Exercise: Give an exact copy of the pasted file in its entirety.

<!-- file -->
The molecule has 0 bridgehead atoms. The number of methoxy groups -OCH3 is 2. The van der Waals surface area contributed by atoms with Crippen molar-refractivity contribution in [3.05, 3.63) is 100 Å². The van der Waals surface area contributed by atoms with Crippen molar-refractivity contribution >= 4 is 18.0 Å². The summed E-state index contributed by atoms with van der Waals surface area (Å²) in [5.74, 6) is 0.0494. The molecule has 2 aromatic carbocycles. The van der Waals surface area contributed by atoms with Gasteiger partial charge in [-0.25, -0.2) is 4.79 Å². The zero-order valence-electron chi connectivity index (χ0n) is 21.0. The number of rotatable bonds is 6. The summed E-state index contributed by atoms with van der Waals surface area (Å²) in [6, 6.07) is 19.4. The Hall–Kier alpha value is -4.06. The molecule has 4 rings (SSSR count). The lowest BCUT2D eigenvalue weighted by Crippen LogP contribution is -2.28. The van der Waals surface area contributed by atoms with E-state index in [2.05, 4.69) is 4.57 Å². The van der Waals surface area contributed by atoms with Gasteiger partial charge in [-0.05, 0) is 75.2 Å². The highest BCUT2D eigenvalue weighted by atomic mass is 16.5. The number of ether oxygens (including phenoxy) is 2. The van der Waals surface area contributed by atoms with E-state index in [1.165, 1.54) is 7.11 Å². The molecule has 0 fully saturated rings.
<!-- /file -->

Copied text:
The molecule has 0 bridgehead atoms. The number of methoxy groups -OCH3 is 2. The van der Waals surface area contributed by atoms with Crippen molar-refractivity contribution in [3.05, 3.63) is 100 Å². The van der Waals surface area contributed by atoms with Crippen molar-refractivity contribution >= 4 is 18.0 Å². The summed E-state index contributed by atoms with van der Waals surface area (Å²) in [5.74, 6) is 0.0494. The molecule has 2 aromatic carbocycles. The van der Waals surface area contributed by atoms with Gasteiger partial charge in [-0.25, -0.2) is 4.79 Å². The zero-order valence-electron chi connectivity index (χ0n) is 21.0. The number of rotatable bonds is 6. The summed E-state index contributed by atoms with van der Waals surface area (Å²) in [6, 6.07) is 19.4. The Hall–Kier alpha value is -4.06. The molecule has 4 rings (SSSR count). The lowest BCUT2D eigenvalue weighted by Crippen LogP contribution is -2.28. The van der Waals surface area contributed by atoms with E-state index in [2.05, 4.69) is 4.57 Å². The van der Waals surface area contributed by atoms with Gasteiger partial charge in [-0.05, 0) is 75.2 Å². The highest BCUT2D eigenvalue weighted by atomic mass is 16.5. The number of ether oxygens (including phenoxy) is 2. The van der Waals surface area contributed by atoms with E-state index in [1.165, 1.54) is 7.11 Å². The molecule has 0 fully saturated rings.